On Harry's arrival, and after his assignment to the city editor for orders, Mr. Braden took him to his home, where he was soon established on a most friendly footing with the family, especially Miss Geraldine, in whose society he seemed to find the keenest enjoyment. He was regular in his attention to his duties, and as the occupation of a reporter demands practically one's entire time, his visits to the home of Mr. Braden were nearly the whole of his recreations. Quiet, unobtrusive, and gentlemanly, he had as yet failed to make any remarkably favorable impression upon the editorial corps, and as Mr. Braden did not interfere with the routine of the different departments, he had little knowledge of Harry's journalistic progress, and when he met him at his own home his instincts as a host prevented him from appearing also in the character of an employer. He greatly desired to please his old friend, Judge Woodruff, with whom, when boys together, he was a constant associate in the old days at Kyova, and that was really about the only interest he felt in the matter.

Young Woodruff had begun his newspaper work immediately on graduating, in June, and during the ensuing six months he and Miss Geraldine had arrived at a pretty clear understanding of their feelings toward each other.

"Sweetheart," said he, one afternoon, after their happiness had become so great that they felt they could no longer keep it a secret, “I think I will ask your father's consent tonight to make you my own dear little wife.

“Dear Harry,” said Geraldine, "he has never said a word about you to me, and I doubt if he has ever given a thought to our being more than friends."

"Well, I'll bring him to a realization of the condition of affairs, and as he has been so uniformly kind to me, I have hopes that he will not object.”

His assignments in early, that evening Harry again called at the Braden residence, and this time he asked for Mr. Braden. Upon being shown into the library, where the father of his beloved was seated, he was slow to state his errand, suffering from the misgivings and diffidence that afflict every young man in his circumstances.

"Well, my boy,” said Mr. Braden, in his ever-kind manner when addressing young Woodruff, "what can I do for you? You seem disturbed in your manner. Has anything gone wrong at the office?"

"No, sir," said Harry, "it isn't that." Then, plucking up courage, he said: “Mr. Woodruff, I love Miss Geraldine. I want her to be my wife. She has consented. Will you?"

Mr. Braden looked thoughtful for several minutes.

"Harry," he said, “I had not quite expected this. Of course, I knew that you and Geraldine were together a great deal, and are very good friends, but you are both so young that I had not thought of matters going so far."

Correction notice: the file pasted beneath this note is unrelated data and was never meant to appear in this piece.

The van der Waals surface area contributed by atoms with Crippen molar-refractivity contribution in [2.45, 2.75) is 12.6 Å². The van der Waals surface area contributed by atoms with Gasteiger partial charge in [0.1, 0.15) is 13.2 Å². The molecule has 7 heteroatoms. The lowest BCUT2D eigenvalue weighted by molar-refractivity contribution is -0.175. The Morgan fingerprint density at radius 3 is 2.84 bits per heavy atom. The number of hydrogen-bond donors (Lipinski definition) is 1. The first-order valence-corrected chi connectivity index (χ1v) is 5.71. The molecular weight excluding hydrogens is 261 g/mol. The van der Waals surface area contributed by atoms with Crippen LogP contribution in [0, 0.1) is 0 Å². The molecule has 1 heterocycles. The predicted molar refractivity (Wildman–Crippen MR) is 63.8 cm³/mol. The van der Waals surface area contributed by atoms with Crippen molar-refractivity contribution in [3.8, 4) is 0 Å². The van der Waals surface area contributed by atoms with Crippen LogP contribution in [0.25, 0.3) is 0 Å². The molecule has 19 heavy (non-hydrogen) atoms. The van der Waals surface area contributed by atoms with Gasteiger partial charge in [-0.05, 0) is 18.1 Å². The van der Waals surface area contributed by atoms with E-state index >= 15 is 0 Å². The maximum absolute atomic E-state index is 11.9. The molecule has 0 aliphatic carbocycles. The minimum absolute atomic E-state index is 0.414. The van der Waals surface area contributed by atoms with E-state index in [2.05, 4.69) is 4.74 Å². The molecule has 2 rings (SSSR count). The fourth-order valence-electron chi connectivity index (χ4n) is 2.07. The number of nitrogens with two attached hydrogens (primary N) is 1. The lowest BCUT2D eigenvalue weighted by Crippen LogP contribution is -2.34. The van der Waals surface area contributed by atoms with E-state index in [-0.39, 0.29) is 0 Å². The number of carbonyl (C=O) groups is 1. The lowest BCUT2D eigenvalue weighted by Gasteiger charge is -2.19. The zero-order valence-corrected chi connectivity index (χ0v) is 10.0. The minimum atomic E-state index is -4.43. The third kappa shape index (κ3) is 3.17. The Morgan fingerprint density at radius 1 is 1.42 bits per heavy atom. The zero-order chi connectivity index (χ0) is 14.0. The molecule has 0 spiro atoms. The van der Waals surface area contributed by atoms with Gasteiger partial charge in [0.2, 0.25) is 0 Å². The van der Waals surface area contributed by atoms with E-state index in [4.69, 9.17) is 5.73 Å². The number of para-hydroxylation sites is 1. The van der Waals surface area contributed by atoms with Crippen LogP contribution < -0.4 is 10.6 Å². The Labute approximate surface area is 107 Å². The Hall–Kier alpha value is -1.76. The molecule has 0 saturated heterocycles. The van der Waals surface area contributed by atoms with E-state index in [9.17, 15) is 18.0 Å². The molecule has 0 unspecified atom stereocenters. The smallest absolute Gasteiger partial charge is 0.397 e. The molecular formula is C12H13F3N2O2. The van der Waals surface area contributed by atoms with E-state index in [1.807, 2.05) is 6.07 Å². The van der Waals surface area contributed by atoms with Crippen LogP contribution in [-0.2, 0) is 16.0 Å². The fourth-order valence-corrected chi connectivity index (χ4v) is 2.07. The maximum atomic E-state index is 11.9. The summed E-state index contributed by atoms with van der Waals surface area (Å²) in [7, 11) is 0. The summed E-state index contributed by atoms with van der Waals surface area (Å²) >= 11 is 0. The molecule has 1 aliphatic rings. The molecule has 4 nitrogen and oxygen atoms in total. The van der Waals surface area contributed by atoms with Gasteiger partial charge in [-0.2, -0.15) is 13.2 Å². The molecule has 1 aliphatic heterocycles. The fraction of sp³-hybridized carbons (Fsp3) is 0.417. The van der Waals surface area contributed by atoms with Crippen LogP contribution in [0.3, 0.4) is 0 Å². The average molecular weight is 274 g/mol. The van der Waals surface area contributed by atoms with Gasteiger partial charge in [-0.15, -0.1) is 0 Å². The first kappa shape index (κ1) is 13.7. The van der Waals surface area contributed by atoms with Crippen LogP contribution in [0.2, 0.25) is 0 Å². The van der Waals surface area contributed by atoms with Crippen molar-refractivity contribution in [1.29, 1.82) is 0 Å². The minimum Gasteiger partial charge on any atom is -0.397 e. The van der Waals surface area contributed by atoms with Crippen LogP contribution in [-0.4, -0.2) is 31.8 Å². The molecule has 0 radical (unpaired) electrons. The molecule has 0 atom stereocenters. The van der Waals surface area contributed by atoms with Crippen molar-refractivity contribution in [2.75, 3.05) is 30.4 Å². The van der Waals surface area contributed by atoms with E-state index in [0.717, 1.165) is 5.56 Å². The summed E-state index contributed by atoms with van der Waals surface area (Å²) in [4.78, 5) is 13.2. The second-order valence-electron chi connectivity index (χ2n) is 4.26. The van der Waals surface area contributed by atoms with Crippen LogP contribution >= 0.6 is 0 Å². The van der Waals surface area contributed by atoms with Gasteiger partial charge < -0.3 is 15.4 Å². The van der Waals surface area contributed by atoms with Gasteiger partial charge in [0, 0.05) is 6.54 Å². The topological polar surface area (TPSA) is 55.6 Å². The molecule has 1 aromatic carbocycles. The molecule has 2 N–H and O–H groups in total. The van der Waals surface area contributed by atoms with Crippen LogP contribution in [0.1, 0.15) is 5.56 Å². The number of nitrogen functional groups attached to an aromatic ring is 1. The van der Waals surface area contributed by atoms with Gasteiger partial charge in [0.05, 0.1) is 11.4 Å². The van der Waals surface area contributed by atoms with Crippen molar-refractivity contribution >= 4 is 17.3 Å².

"I'm twenty-four,” said Harry.

"Only twenty-four," said Mr. Braden, "and Geraldine is but nineteen.”

"But we'll"

"Another thing,” interrupted Mr. Braden. "As yet you have not made much of a showing. I do not care for wealth, and if I did I know that your father has it and that you

are his only child. But the man who marries my Gerry must have shown himself to be something. Have you made any progress as a newspaper man?"

"No," said Harry, "nor ever will until I am given an opportunity. My assignments have been the police court, when there were no important cases; river news, city government items, and the privilege of reporting any runaway accidents, dog fights, or broken pump handles that I may encounter. But are not these things properly written up?"

“Newspaper men are generally quick to recognize merit and to avail themselves of it. If the city editor thought there was anything in you he would give you important assignments.”

"The trouble is, the reporters call me 'the old man's pet,' when speaking of me at all, because I was taken on at your request, and the city man takes it for granted that I'm a flat, and so far I've not been given a single chance to show that I'm not a failure."

“Well, day after tomorrow will be Christmas, and I suppose you will want to spend the day at home. Go up to Kyova tomorrow, and I'll think the matter over while you are gone. I've got a good deal of faith in you, Harry, for you come of good stock. Good by, my boy, and give your good father and mother my kindest regards.”

Harry took the train the next morning, and was soon with his parents. He told them of his work and life in Illindo, but never a word of Geraldine, further than to mention her as a member of Mr. Braden's family. It was not the only time he had been at home during his work in the city, for he traveled the few miles between the two places once a month at least; but his visits generally were of but a few hours. But now he had two whole days, and one of them Christmas.

That Christmas was the stormiest that had been known for years. From a heavy snow the night preceding, during the day it changed to a fine, stinging hail that made outdoor work or travel practically impossible. No Dakota blizzard was ever more terrible to face.

About 10 o'clock at night a neighbor dropped in with the news that a horrible murder had been committed a few blocks away. A man had murdered his wife and